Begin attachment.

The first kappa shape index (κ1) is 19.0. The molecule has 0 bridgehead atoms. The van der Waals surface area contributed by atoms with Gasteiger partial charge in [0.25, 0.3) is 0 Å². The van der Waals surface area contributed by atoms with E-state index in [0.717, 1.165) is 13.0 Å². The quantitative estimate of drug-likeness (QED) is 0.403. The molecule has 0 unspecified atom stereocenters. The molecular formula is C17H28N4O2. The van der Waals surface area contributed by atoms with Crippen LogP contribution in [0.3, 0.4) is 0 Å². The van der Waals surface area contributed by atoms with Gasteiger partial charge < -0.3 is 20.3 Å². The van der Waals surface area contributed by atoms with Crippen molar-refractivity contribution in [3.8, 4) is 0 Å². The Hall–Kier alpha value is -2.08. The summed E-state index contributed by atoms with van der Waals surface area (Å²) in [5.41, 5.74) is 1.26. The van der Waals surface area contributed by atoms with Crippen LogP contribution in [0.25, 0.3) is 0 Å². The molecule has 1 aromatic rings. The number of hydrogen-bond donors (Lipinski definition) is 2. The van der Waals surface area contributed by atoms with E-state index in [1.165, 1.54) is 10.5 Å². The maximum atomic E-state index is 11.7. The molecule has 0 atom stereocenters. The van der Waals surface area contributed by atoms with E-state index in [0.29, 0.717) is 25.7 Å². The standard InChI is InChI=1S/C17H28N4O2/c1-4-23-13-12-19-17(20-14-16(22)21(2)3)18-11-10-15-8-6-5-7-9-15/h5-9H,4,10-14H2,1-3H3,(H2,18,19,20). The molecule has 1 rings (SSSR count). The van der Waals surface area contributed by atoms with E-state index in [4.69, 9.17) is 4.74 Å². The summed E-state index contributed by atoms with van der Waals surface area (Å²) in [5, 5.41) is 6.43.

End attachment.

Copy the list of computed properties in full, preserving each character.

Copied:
The first kappa shape index (κ1) is 19.0. The molecule has 0 bridgehead atoms. The van der Waals surface area contributed by atoms with Gasteiger partial charge in [0.25, 0.3) is 0 Å². The van der Waals surface area contributed by atoms with E-state index in [0.717, 1.165) is 13.0 Å². The quantitative estimate of drug-likeness (QED) is 0.403. The molecule has 0 unspecified atom stereocenters. The molecular formula is C17H28N4O2. The van der Waals surface area contributed by atoms with Crippen LogP contribution in [0.3, 0.4) is 0 Å². The van der Waals surface area contributed by atoms with Gasteiger partial charge < -0.3 is 20.3 Å². The van der Waals surface area contributed by atoms with Crippen molar-refractivity contribution in [3.8, 4) is 0 Å². The Hall–Kier alpha value is -2.08. The summed E-state index contributed by atoms with van der Waals surface area (Å²) in [5.41, 5.74) is 1.26. The van der Waals surface area contributed by atoms with Crippen LogP contribution in [0.25, 0.3) is 0 Å². The molecule has 1 aromatic rings. The number of hydrogen-bond donors (Lipinski definition) is 2. The van der Waals surface area contributed by atoms with E-state index in [1.165, 1.54) is 10.5 Å². The maximum atomic E-state index is 11.7. The molecule has 0 atom stereocenters. The van der Waals surface area contributed by atoms with E-state index in [0.29, 0.717) is 25.7 Å². The standard InChI is InChI=1S/C17H28N4O2/c1-4-23-13-12-19-17(20-14-16(22)21(2)3)18-11-10-15-8-6-5-7-9-15/h5-9H,4,10-14H2,1-3H3,(H2,18,19,20). The molecule has 1 rings (SSSR count). The van der Waals surface area contributed by atoms with E-state index in [4.69, 9.17) is 4.74 Å². The summed E-state index contributed by atoms with van der Waals surface area (Å²) in [5, 5.41) is 6.43.